Linda Halcomb's Blog

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April 9, 2011 April 10, 2011

Filed under: Daily Post,Watercolors — lindahalcombfineart @ 4:53 am
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Have you ever had a painting that you liked but no else seemed to? About a year ago I did a painting while I was taking a class at the The Art Center in Indianapolis. The class was Drawing for Painters and I tried to take the drawings made in class and to turn them into paintings. That’s what it was all about. During one class I took two photos made while we lived in Heidelberg and combined them. I had just completed the book Color Choices by Stephen Quiller and wanted to work with complementary colors. I painted most of the painting using blues and purples played against their complements, yellows and oranges.

St Ignatius - 2010

I liked this painting but most responses were ho-hum. Last week, I pulled it out of its frame and started working with it. I have a tendency to avoid dark values but I realized I needed more variety in the values. I also tried to neutralize the color in most of the painting. I think the painting is better now. More true to life – weathered, stained, worn. I don’t know if I will frame it again but this was a great learning experience.

St Ignatius - 2011

I tried to maintain a sense of the jewel-like tones I achieved originally in the frame of the arch (Instructor Irina complemented me on them at the time). I think the feeling of depth is better. Well OK – I think I like it!




13 Responses to “April 9, 2011”

  1. The second is much bolder. My earlier painting was much lighter and I was more tentative in my expression. Life has a way of giving you permission to make statements which at one time would have seemed too audacious.

  2. Chris Carter Says:

    The second version certainly has a greater illusion of depth and of light source.
    By the way…. I lived in Heidelberg in 1969, for a short time I lived on Blumentalstrasse, across the Neckar River. I then moved right into the city. I loved walking through the community gardens that surrounded the cities and villages in Germany.

    • Chris, I think everyone should have the opportunity to live or work in another country. What a learning experience! We lived one “block” off the Hauptstrasse in the house immediately next door to P6 and across from the Allegemeine Krankenhaus. We had a flat on the first floor and the people that owned the building lived on the top 3 floors. I loved the sound of the church bells and the cobbled streets. Did you ever visit the Deutsch-American Institute? We used it regularly and participated in the English language discussion groups. We were there during the 2004 US Presidential Election. OH MY! What an experience. Did you have favorite restaurants, places or experiences?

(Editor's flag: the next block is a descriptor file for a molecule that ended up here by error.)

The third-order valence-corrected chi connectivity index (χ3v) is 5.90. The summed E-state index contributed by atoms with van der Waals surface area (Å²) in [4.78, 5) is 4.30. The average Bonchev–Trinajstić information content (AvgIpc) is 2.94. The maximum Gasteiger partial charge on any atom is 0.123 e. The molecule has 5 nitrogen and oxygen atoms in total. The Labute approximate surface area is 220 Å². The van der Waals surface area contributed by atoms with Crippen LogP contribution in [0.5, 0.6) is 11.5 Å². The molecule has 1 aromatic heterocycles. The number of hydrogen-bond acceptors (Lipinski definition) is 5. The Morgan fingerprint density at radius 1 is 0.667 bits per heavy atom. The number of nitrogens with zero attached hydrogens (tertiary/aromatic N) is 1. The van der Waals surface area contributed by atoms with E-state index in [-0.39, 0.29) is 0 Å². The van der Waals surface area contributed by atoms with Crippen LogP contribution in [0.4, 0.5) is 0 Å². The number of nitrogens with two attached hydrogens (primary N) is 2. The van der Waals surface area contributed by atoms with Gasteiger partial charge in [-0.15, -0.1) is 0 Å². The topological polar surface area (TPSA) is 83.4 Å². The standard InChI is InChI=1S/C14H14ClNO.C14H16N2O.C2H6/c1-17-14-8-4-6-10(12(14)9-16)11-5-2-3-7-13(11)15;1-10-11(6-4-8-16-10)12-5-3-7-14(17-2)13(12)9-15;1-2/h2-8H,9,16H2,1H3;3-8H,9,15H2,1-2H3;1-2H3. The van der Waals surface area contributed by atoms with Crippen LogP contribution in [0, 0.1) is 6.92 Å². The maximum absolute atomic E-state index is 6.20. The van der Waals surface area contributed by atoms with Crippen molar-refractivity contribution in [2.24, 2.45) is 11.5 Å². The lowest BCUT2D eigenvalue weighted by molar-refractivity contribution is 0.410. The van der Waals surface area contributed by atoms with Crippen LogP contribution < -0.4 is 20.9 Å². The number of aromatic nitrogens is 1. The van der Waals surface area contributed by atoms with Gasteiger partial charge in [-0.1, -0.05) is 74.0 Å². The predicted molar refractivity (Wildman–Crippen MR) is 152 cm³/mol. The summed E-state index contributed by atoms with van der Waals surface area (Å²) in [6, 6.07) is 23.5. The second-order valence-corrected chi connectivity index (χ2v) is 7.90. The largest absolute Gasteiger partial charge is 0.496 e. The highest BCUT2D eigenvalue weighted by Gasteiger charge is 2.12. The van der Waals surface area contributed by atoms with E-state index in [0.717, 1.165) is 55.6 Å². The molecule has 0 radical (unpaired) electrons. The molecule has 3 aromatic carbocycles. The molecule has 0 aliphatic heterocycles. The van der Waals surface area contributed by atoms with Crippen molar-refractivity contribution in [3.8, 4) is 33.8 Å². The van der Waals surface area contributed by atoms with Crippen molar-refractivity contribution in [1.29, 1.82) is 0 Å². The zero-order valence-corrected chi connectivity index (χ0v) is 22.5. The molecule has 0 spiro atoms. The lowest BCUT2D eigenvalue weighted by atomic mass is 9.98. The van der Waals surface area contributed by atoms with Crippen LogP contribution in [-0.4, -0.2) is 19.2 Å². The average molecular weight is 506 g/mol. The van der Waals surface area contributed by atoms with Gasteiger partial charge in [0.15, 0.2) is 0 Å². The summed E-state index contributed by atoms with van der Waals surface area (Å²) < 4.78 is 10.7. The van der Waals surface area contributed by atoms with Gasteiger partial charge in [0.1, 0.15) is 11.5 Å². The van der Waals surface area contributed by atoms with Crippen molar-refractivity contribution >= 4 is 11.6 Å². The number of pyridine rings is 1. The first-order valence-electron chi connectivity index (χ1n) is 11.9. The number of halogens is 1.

3. lesliepaints Says:

    I remember this painting and your assignment, Linda. I think the second one, here is much better due to the accentuation in value contrast.
    That said, I, too, have my students work with combining references. I do not think I do this in order for them to come up with a fantastic painting each time.I do it because I want them to practice being able to omit things and add other things. Sometimes, we, as artists, get into a habit of rendering something too exactly and don’t allow for other possibilities in our work that could make it stronger. Sort of like we stifle our voice. If we practice making changes in exercises such as this one, we are more apt to give voice to our inner selves to make changes in the future when they need it. 🙂 Excellent post!

  4. judy Says:

    Linda, I too prefer the second rendering, and I think it’s because the stronger values give more depth and substance to the subject. Gretchen hit it on the head with “Life has a way of giving you permission to make statements which at one time would have seemed too audacious.” On, paint on!

  5. I think both are very nice, I like the purple undertones in the first, but the ‘values’ in the second are much stronger. I admire your courage for revisiting a painting. I’m only just beginning to appreciate the science of colour. Everything previously was produced on instinct. When I finally realised I had no instinct, I found myself turing to posts such as yours Linda for knowledge and guidance. Lovely.

    • I am really color challenged! I love color but am struggling to learn about mixing and warm-cool relationships. The thing I have learned is that it is not black and white. The most interesting thing I’ve learned lately is that a warm color may be considered and treated as a cool color if it is the coolEST color in the composition and vice versa. Solved part of my confusion!

  6. Stacia Says:

    I am having such fun following your posts! I’ve always envied the talents of artists and have been intrigued with how a blank page is transformed to a thing of beauty. You’re teaching me how it is done. Thank you!

  7. artistwife Says:

    The changes you made really livened up the painting. The contrast makes it more interesting!

  8. segmation Says:

    Nice blog on Complementary Colors! Check out my blog at and thanks for allowing my comment.

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